“Come,” said Adrian seizing Rosy’s ear, and he marched her round and round the shed, watching her reactions critically. She could certainly walk straight and, apart from a roguish glint in her eye and a vague skittishness of bearing, she appeared to have suffered no ill effects.
“Honoria you had better get into the wings,” said Adrian. “You’ll be on in a minute.”
Dimly they could hear the sound of the orchestra (consisting of three elderly and rather decayed-looking musicians) playing a rousing march, the end of which was the signal for the rise of the curtain. Honoria, after one or two efforts, rose from the bale of hay and made her way backstage, followed by Adrian leading Rosy. In the wings he found the glittering cart that Rosy was supposed to pull, and the Sultan.
“’Ere,” said the Sultan, “where the ’ell ’ave you bin?”
“Sorry,” said Adrian, hastily hitching Rosy up to the cart.
“Thought you weren’t going to make it,” said the Sultan.
“Proper bunch out there to-night,” he added jerking his finger at the curtains, “’arf the bloody island’s ’ere.”
He climbed into the back of the cart and settled himself comfortably.
“Are you all right?” said Adrian.
“Yus,” said the Sultan “Right as rain.”
Adrian made his way out on to the stage to take up his position in the pillar. The orchestra was just coming to the end of its discordant rendering as he climbed inside it and shut the door behind him. Then, with a whoosh, the curtain rose and he could feel the wave of enthusiasm that flooded on to the stage over the footlights; the rustles, gasps, coughs and little movements like sounds in a forest at nigh; which indicated that out in the darkness, beyond the orchestra pit, there were some four hundred people packed shoulder to shoulder and waiting.
The orchestra struck up and, to a burst of applause like a crackle of musketry, Honoria strode somewhat unsteadily on to the stage and sang her first song. At the end of this first number, it was Rosy’s cue. By now Adrian had passed from being merely nervous into a state of acute panic.
“Here comes the Sultan,” shouted everybody just as they had done at rehearsals, and Adrian, finding that his voice had somehow turned into a falsetto squeak like that of a very tiny bat, shouted, “Come on, Rosy!”
To his astonishment, Rosy ambled on to the stage and up to the pillar as beautifully as she had done at rehearsals. There was an immense and immediate reaction from the audience. An “Ahh” like the sound of a huge wave was wafted over the footlights. Rosy, enchanted by this adulation, lifted her trunk and gave a short, shrill trumpet.
“Good. girl,” said Adrian. “Stand still.”
Rosy stood there throughout the scene that ensued, occasionally swaying gently from side to side and periodically putting her trunk up to Adrian’s peep-hole in the pillar and blowing a friendly, gin-laden breath at him. The climax of the scene had been reached safely and Adrian sighed with relief because now they would turn the stage to form a new scene and he could take Rosy into the wings. She did not have to reappear until the finale. He wiped the sweat from his brow. Honoria was just going into her scene-changing speech . . .”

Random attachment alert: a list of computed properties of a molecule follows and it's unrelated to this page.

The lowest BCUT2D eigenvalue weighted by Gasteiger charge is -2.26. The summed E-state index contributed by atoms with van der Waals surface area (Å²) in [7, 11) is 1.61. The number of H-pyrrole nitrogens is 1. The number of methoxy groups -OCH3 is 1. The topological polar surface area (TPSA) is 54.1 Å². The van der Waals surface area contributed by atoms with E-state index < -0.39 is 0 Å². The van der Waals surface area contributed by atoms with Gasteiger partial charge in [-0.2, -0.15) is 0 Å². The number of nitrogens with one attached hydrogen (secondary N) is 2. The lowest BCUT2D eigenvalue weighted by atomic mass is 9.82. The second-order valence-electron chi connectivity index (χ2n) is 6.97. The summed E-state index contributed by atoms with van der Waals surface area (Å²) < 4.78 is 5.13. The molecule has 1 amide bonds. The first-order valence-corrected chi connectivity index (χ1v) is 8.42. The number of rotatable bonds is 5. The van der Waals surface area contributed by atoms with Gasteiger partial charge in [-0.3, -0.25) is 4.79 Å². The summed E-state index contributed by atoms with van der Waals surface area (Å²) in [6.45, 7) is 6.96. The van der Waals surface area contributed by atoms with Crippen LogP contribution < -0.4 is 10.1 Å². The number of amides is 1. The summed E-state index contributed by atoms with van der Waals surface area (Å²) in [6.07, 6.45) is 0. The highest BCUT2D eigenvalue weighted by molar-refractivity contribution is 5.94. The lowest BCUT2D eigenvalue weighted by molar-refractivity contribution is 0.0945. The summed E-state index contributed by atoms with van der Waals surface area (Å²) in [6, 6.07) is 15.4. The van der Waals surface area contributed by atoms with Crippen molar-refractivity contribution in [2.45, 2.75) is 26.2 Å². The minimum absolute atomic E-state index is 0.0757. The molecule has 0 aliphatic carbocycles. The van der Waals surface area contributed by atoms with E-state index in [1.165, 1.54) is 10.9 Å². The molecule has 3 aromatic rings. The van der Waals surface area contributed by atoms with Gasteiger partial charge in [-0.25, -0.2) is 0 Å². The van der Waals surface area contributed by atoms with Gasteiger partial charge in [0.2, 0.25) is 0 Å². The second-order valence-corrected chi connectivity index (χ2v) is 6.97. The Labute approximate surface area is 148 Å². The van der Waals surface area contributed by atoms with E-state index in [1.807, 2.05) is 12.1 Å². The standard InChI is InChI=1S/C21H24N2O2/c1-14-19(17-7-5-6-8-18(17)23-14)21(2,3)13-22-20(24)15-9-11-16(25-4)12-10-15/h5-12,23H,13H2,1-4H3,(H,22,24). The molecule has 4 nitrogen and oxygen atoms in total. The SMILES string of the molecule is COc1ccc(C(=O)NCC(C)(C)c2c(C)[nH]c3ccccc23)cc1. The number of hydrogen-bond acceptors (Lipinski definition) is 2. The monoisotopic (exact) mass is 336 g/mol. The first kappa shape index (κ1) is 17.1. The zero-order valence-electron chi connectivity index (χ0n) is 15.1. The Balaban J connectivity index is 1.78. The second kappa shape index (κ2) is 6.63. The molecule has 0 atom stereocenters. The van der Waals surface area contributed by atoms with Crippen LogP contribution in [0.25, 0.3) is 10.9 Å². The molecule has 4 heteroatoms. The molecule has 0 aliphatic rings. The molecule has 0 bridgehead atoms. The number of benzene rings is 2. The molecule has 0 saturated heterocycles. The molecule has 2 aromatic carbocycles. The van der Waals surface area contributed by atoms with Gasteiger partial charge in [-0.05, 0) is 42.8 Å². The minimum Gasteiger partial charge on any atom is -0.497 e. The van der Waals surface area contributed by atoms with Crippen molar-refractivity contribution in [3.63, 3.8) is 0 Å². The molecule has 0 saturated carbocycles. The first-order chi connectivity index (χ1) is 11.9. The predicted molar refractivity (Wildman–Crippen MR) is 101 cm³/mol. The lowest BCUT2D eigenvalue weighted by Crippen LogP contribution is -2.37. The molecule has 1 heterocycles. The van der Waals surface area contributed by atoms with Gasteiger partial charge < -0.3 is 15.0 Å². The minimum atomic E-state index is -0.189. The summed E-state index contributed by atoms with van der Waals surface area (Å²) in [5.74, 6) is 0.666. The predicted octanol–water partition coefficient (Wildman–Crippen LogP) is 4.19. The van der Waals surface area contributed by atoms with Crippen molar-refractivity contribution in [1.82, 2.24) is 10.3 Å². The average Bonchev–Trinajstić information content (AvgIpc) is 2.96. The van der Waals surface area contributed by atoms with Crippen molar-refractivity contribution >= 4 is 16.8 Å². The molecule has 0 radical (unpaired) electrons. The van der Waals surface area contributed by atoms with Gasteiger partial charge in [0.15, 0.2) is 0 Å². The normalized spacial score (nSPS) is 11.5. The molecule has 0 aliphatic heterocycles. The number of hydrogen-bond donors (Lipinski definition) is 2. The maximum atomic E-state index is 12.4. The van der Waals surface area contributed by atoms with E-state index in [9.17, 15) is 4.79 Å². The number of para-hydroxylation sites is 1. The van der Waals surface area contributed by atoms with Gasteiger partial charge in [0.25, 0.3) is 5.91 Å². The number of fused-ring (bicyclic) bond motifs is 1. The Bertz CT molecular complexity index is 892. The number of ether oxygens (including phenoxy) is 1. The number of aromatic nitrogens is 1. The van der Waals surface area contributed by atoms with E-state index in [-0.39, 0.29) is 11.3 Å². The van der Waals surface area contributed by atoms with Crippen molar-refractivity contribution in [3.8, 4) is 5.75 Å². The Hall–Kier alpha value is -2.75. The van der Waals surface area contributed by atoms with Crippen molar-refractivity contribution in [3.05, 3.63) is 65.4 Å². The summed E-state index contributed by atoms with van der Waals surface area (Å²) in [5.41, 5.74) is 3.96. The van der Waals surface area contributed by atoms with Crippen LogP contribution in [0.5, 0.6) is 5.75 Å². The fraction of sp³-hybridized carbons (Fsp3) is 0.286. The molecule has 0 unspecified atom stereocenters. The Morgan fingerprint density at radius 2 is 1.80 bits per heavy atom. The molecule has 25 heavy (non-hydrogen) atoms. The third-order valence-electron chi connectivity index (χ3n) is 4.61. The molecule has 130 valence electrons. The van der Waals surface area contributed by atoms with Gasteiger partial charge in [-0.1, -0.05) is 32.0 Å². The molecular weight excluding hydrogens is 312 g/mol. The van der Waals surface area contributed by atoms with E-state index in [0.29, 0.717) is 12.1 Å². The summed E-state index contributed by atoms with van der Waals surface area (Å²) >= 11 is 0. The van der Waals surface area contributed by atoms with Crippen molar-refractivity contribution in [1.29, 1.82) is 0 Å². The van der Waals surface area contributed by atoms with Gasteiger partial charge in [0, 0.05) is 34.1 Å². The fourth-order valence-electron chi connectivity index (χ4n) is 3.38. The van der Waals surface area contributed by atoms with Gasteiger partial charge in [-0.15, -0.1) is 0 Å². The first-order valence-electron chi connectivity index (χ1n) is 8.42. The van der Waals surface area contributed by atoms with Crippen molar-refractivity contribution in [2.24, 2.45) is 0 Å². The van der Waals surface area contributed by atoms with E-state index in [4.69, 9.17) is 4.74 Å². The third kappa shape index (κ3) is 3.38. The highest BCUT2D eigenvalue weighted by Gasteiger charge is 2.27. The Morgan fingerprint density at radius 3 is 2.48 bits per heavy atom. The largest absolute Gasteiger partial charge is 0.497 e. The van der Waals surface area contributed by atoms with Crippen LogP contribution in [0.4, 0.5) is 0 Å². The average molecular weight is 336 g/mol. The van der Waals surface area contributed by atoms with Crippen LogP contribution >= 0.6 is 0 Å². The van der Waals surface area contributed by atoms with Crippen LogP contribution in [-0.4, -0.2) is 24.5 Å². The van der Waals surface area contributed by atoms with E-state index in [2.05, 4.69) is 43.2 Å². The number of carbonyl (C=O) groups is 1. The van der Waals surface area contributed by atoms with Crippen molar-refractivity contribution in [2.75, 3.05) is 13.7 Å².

“And sho my love,” she said stentoriously to Mr. Clattercup’s girl friend, “I’ll go and find our fortune and return to claim you as my bride.”
So saying, she walked towards the right-hand side of the stage. As she did so, the stage started to revolve slowly and the moment he felt it move, Adrian knew he was doomed. It had never occurred to him to try Rosy out on the moving stage. Rosy woke out of her gin-soaked reverie to find the floor in some miraculous fashion moving backwards. She gave a small, slightly alarmed squeak and moved forward two or three paces.
“Stand still, you fool,” hissed Adrian, but by now the stage was revolving quite fast and Rosy, losing her head, started to run to keep up with it. The result was that she and Honoria reached the next scene simultaneously, and half way across the set Rosy overtook her. The Sultan, panic-stricken, was clutching the sides of his vehicle and wailing “Bloody ’ell, bloody ’ell, bloody ’ell,” in a mournful monotone that sounded like some curious form of prayer. The little man in charge of the massive levers that operated the stage completely lost his head at the sight of Rosy apparently running berserk, and threw the levers into reverse. The stage started to revolve in the opposite direction and Rosy, not to be outdone, turned adroitly to run with it. The result was that the shafts of the Sultan’s carriage snapped like match-sticks and the carriage performed a short but very elegant flight before it crashed down on the stage operator and the levers. Now everybody lost his head. The stage, apparently damaged by the application of the Sultan’s carriage to its mechanism, started to revolve faster and faster and Rosy ran faster and faster with it. She galloped through the desert scene, knocking palm trees in all directions, she shouldered her way through the market place, wrecking the stalls, she ran through the Sultan’s palace, knocking down several pieces of oriental lattice work and the pillar in which Adrian was trapped.